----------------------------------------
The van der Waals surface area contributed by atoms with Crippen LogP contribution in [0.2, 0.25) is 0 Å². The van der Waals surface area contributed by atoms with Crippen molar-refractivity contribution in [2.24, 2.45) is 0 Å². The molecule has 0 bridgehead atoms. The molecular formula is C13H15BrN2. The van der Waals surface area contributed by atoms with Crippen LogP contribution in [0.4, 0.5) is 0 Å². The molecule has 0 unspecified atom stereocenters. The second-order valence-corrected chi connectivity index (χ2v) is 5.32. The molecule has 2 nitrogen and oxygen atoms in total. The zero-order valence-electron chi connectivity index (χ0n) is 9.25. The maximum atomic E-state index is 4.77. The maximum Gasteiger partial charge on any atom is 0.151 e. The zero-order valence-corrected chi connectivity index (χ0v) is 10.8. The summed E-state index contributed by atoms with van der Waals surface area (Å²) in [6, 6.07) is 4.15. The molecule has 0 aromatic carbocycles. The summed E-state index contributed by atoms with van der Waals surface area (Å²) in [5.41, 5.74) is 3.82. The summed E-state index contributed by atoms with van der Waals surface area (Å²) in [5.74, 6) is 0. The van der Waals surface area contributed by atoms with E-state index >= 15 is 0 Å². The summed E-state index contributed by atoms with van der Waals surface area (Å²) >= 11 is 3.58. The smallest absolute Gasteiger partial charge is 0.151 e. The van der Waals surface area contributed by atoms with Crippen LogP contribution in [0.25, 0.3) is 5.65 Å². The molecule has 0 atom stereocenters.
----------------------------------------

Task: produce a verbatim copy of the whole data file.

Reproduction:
The van der Waals surface area contributed by atoms with Crippen LogP contribution in [0.2, 0.25) is 0 Å². The van der Waals surface area contributed by atoms with Crippen molar-refractivity contribution in [2.24, 2.45) is 0 Å². The molecule has 0 bridgehead atoms. The molecular formula is C13H15BrN2. The van der Waals surface area contributed by atoms with Crippen LogP contribution in [0.4, 0.5) is 0 Å². The molecule has 0 unspecified atom stereocenters. The second-order valence-corrected chi connectivity index (χ2v) is 5.32. The molecule has 2 nitrogen and oxygen atoms in total. The zero-order valence-electron chi connectivity index (χ0n) is 9.25. The maximum atomic E-state index is 4.77. The maximum Gasteiger partial charge on any atom is 0.151 e. The zero-order valence-corrected chi connectivity index (χ0v) is 10.8. The summed E-state index contributed by atoms with van der Waals surface area (Å²) in [6, 6.07) is 4.15. The molecule has 0 aromatic carbocycles. The summed E-state index contributed by atoms with van der Waals surface area (Å²) in [5.41, 5.74) is 3.82. The summed E-state index contributed by atoms with van der Waals surface area (Å²) in [5.74, 6) is 0. The van der Waals surface area contributed by atoms with E-state index >= 15 is 0 Å². The summed E-state index contributed by atoms with van der Waals surface area (Å²) >= 11 is 3.58. The smallest absolute Gasteiger partial charge is 0.151 e. The van der Waals surface area contributed by atoms with Crippen LogP contribution in [0.25, 0.3) is 5.65 Å². The molecule has 0 atom stereocenters.